The F-84, the USAF's first post-war fighter, made its initial flight on Feb. 26, 1946. It began rolling off the production lines in June 1947, and by the time production ceased in 1953, approximately 4,450 "straight-wing" F-84s (in contrast to the swept-wing F-84F) had been built. In addition to being used by the USAF, many were supplied to allied nations participating in the Mutual Security Program. During its service life, the F-84 became the first USAF jet fighter able to carry a tactical atomic weapon.
The airplane gained its greatest renown during the Korean War where it was used primarily for low-level interdiction missions. Almost daily, the F-84 attacked enemy railroads, bridges, supply depots and troop concentrations with bombs, rockets and napalm.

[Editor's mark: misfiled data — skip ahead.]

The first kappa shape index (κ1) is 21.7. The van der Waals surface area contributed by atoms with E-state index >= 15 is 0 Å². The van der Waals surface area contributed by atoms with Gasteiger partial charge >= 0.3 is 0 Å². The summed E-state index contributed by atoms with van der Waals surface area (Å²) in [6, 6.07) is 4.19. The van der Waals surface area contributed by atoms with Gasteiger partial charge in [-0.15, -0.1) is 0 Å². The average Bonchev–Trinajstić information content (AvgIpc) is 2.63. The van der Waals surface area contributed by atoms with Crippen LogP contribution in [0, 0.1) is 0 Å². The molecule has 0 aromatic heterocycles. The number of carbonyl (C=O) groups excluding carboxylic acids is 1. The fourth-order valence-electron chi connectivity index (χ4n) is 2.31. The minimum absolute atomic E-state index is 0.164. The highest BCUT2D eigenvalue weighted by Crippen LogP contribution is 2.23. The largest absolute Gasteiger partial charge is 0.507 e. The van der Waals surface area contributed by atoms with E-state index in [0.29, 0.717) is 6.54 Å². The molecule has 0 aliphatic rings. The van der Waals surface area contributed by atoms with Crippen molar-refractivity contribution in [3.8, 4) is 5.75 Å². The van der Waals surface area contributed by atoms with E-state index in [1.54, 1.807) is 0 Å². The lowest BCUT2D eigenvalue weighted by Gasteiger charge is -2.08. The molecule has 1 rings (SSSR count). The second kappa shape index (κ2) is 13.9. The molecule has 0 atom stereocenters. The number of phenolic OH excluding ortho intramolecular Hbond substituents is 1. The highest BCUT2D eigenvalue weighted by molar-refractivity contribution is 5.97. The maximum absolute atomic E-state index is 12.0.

The National Museum of the United States Air Force has an F-84E on display.
Service test aircraft
99 A models canceled
First production model
Improved B model
Improved C model
Improved D model
1,936 to NATO
TECHNICAL NOTES (F-84E): Armament: Six .50-cal. machine guns and eight 5 in. rockets or 2,000 lbs. of bombs or napalm tanks Engines:Allison J35 of 4,900 lbs. thrust Maximum speed: 620 mph Cruising speed: 485 mph Range: 1,485 miles Service ceiling: 43,240 ft. Span: 36 ft. 5 in. Length: 38 ft. 6 in. Height: 12 ft. 7 in. Weight: 15,227 lbs. loaded Crew: One